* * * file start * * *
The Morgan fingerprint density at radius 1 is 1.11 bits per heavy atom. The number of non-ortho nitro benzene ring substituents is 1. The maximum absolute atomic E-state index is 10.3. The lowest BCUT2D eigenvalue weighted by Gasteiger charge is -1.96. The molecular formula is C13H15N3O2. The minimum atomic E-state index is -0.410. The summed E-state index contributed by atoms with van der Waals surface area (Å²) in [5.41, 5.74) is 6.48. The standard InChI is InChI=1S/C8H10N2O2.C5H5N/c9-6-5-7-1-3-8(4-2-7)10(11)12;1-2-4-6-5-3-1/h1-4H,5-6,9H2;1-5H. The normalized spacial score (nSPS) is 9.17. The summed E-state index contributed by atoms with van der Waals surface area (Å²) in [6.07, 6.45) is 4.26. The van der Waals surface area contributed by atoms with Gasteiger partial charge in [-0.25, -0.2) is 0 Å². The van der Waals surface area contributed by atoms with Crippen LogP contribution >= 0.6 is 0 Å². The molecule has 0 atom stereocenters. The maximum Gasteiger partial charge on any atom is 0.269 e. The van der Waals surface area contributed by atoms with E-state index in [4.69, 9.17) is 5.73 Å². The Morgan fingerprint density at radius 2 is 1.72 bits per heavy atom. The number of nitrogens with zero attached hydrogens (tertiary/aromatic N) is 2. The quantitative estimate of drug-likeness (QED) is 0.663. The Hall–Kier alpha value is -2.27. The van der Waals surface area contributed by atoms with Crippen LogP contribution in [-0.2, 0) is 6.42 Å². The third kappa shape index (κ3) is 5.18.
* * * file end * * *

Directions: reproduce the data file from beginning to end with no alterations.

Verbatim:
The Morgan fingerprint density at radius 1 is 1.11 bits per heavy atom. The number of non-ortho nitro benzene ring substituents is 1. The maximum absolute atomic E-state index is 10.3. The lowest BCUT2D eigenvalue weighted by Gasteiger charge is -1.96. The molecular formula is C13H15N3O2. The minimum atomic E-state index is -0.410. The summed E-state index contributed by atoms with van der Waals surface area (Å²) in [5.41, 5.74) is 6.48. The standard InChI is InChI=1S/C8H10N2O2.C5H5N/c9-6-5-7-1-3-8(4-2-7)10(11)12;1-2-4-6-5-3-1/h1-4H,5-6,9H2;1-5H. The normalized spacial score (nSPS) is 9.17. The summed E-state index contributed by atoms with van der Waals surface area (Å²) in [6.07, 6.45) is 4.26. The van der Waals surface area contributed by atoms with Gasteiger partial charge in [-0.25, -0.2) is 0 Å². The van der Waals surface area contributed by atoms with Crippen LogP contribution >= 0.6 is 0 Å². The molecule has 0 atom stereocenters. The maximum Gasteiger partial charge on any atom is 0.269 e. The van der Waals surface area contributed by atoms with E-state index in [4.69, 9.17) is 5.73 Å². The Morgan fingerprint density at radius 2 is 1.72 bits per heavy atom. The number of nitrogens with zero attached hydrogens (tertiary/aromatic N) is 2. The quantitative estimate of drug-likeness (QED) is 0.663. The Hall–Kier alpha value is -2.27. The van der Waals surface area contributed by atoms with Crippen LogP contribution in [-0.2, 0) is 6.42 Å². The third kappa shape index (κ3) is 5.18.